A bill like this, strengthening protections for labour hire, is very timely in a year when insecure work has had that shining light on it. I note also in today’s news that there has been a decision by HungryPanda, one of the gig tech companies. Two drivers who took it to HungryPanda have won their jobs back after being treated unfairly. They struck a deal with the company. So that is good news that we have gig tech companies coming to the party, but it is only a start.
What concerns me—I will give you a hypothetical. Obviously with a tech background I can imagine the uses of the internet. We all know Uber and other companies who provide mostly transport at this time. And just on the HungryPanda thing, a big shout-out to Transport Workers Union Australia, Michael Kaine and the team there and also to TWU Victoria, John Berger and his whole team, who are doing a lot of work for our drivers. But I also want to say to everyone else in every other industry: if you can get accreditation for your work—whether that be a certificate III, a diploma or in-house skills—get something that says you are accredited for this. We already know labour hire companies now will shuffle people in and out in security, hospitality and a whole heap of industries. I think with the work that this government is doing we are trying to rein that in so that the dodgy operators are prevented from doing that. That work will continue—I have no doubts.
But think of it this way: the gig tech companies currently take a driver and make them an entrepreneur. Some of them might do well, but some of them do not, and there is a lack of protection there. I just ask you to consider: what if the next Uber or Deliveroo—whatever they are—is shop assistants at supermarkets? What if the next one is nurses? What if the next one is waitstaff or security guards? I would say to the labour hire companies, especially the good ones—and I have dealt with good ones; they are out there and they are probably the majority—be aware, be on our side. If we protect workers and we make this industry work and it is a win-win all round, then this is a good thing. If we let this go rampant—and I am concerned about the federal industrial relations laws that are being debated at the moment—it will not just be logistics and transport where everyone is turned into an entrepreneur; it will be everyone else, and the middle people will be taken out of it because the big tech, the big corporations, can make more money that way.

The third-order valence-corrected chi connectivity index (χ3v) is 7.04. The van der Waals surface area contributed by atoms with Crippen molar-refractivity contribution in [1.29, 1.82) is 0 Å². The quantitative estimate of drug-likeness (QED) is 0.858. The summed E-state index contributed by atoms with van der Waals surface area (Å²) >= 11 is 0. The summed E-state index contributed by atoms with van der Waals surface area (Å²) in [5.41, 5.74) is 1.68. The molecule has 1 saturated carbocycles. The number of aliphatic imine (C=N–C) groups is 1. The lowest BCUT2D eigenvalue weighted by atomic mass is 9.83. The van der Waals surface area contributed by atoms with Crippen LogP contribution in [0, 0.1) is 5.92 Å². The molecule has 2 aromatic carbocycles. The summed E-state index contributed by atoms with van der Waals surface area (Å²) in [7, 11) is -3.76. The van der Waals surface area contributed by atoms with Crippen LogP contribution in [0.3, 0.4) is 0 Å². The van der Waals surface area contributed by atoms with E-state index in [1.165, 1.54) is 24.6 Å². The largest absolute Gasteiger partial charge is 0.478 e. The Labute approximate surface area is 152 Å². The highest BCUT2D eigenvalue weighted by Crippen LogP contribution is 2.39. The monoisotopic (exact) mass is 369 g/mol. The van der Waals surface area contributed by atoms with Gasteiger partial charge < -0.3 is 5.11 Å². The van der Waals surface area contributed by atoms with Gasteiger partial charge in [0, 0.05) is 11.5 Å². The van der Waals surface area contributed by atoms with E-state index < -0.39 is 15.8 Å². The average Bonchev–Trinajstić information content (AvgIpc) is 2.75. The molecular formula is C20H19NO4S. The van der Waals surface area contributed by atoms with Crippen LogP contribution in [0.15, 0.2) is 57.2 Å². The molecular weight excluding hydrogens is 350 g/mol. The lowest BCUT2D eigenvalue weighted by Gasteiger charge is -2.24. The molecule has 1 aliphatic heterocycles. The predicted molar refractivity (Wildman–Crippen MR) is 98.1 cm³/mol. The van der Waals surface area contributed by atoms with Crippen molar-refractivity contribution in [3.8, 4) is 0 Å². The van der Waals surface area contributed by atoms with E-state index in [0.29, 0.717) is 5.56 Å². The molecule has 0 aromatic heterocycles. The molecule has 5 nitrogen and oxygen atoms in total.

Now, I have got no problem with people making money—I am all for businesses being profitable—but we have got to add to society. Businesses have to have that social construct, that social agreement, with all of us. We all have a duty—that is employees, employers, big corporates, small businesses—to add to our society. I am concerned—and I do not think I am alone—with the way our gig economy is being exploited. As I said, lots of people in the creative industries were back in the day, and still now are, used to gigs. They are used to turning up, getting a little bit of money and not knowing where the next job is going to be. A lot of creative people just accept it. Now we are seeing that transport is another industry where that is at danger of being accepted. I commend the work that the TWU is doing to prevent that from happening. I commend the work that this government and the Treasurer are doing to prevent that from happening. I will stand with them, as I know all of my colleagues on this side will, to protect every worker in this state. That is why I commend this bill to the house.